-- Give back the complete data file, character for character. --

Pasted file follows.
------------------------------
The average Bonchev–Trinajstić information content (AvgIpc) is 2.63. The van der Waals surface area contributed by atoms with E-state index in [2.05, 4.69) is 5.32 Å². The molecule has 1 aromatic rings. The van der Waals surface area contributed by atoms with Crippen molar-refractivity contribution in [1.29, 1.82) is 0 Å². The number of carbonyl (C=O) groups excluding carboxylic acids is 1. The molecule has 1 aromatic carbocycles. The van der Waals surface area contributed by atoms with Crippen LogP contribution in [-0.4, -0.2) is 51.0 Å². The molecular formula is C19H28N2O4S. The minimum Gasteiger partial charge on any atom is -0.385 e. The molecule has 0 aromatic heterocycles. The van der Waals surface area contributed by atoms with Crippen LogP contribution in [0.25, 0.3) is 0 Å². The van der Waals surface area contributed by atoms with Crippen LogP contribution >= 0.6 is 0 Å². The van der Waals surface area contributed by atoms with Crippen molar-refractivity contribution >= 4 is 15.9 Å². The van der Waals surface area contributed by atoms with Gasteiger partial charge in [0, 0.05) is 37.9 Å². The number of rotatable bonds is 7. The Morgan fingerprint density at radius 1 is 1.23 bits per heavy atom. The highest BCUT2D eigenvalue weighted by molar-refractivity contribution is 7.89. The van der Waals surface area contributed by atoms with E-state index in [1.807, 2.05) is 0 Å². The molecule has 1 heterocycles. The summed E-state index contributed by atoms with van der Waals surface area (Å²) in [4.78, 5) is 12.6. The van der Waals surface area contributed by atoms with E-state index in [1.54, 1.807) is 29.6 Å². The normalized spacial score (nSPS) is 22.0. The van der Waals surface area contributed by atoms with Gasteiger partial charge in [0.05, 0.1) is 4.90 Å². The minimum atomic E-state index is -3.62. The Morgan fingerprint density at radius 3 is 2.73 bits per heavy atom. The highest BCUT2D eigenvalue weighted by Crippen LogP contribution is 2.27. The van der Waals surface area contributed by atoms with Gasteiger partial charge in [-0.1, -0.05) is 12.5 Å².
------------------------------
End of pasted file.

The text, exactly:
The average Bonchev–Trinajstić information content (AvgIpc) is 2.63. The van der Waals surface area contributed by atoms with E-state index in [2.05, 4.69) is 5.32 Å². The molecule has 1 aromatic rings. The van der Waals surface area contributed by atoms with Crippen molar-refractivity contribution in [1.29, 1.82) is 0 Å². The number of carbonyl (C=O) groups excluding carboxylic acids is 1. The molecule has 1 aromatic carbocycles. The van der Waals surface area contributed by atoms with Crippen LogP contribution in [-0.4, -0.2) is 51.0 Å². The molecular formula is C19H28N2O4S. The minimum Gasteiger partial charge on any atom is -0.385 e. The molecule has 0 aromatic heterocycles. The van der Waals surface area contributed by atoms with Crippen LogP contribution in [0.25, 0.3) is 0 Å². The van der Waals surface area contributed by atoms with Crippen LogP contribution >= 0.6 is 0 Å². The van der Waals surface area contributed by atoms with Crippen molar-refractivity contribution >= 4 is 15.9 Å². The van der Waals surface area contributed by atoms with Gasteiger partial charge in [0, 0.05) is 37.9 Å². The number of rotatable bonds is 7. The Morgan fingerprint density at radius 1 is 1.23 bits per heavy atom. The highest BCUT2D eigenvalue weighted by molar-refractivity contribution is 7.89. The van der Waals surface area contributed by atoms with E-state index in [1.807, 2.05) is 0 Å². The molecule has 1 heterocycles. The summed E-state index contributed by atoms with van der Waals surface area (Å²) in [4.78, 5) is 12.6. The van der Waals surface area contributed by atoms with E-state index in [1.54, 1.807) is 29.6 Å². The normalized spacial score (nSPS) is 22.0. The van der Waals surface area contributed by atoms with Gasteiger partial charge in [0.05, 0.1) is 4.90 Å². The minimum atomic E-state index is -3.62. The Morgan fingerprint density at radius 3 is 2.73 bits per heavy atom. The highest BCUT2D eigenvalue weighted by Crippen LogP contribution is 2.27. The van der Waals surface area contributed by atoms with Gasteiger partial charge in [-0.1, -0.05) is 12.5 Å².